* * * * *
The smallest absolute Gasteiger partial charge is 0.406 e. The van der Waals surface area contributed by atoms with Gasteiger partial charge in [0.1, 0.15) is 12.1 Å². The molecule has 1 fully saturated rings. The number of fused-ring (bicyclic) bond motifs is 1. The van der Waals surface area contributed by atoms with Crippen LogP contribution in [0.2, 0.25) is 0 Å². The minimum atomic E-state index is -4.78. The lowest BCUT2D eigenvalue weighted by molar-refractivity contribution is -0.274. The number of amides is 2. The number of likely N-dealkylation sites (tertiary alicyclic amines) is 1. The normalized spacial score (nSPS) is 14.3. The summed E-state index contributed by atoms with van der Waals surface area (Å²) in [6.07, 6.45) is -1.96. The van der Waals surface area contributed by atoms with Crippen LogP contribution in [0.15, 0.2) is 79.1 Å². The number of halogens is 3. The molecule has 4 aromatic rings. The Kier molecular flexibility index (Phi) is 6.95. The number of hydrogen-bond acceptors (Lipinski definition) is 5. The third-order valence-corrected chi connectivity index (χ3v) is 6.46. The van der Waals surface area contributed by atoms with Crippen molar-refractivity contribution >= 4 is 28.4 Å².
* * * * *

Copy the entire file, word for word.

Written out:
The smallest absolute Gasteiger partial charge is 0.406 e. The van der Waals surface area contributed by atoms with Gasteiger partial charge in [0.1, 0.15) is 12.1 Å². The molecule has 1 fully saturated rings. The number of fused-ring (bicyclic) bond motifs is 1. The van der Waals surface area contributed by atoms with Crippen LogP contribution in [0.2, 0.25) is 0 Å². The minimum atomic E-state index is -4.78. The lowest BCUT2D eigenvalue weighted by molar-refractivity contribution is -0.274. The number of amides is 2. The number of likely N-dealkylation sites (tertiary alicyclic amines) is 1. The normalized spacial score (nSPS) is 14.3. The summed E-state index contributed by atoms with van der Waals surface area (Å²) in [6.07, 6.45) is -1.96. The van der Waals surface area contributed by atoms with Crippen LogP contribution in [0.15, 0.2) is 79.1 Å². The number of halogens is 3. The molecule has 4 aromatic rings. The Kier molecular flexibility index (Phi) is 6.95. The number of hydrogen-bond acceptors (Lipinski definition) is 5. The third-order valence-corrected chi connectivity index (χ3v) is 6.46. The van der Waals surface area contributed by atoms with Crippen molar-refractivity contribution >= 4 is 28.4 Å².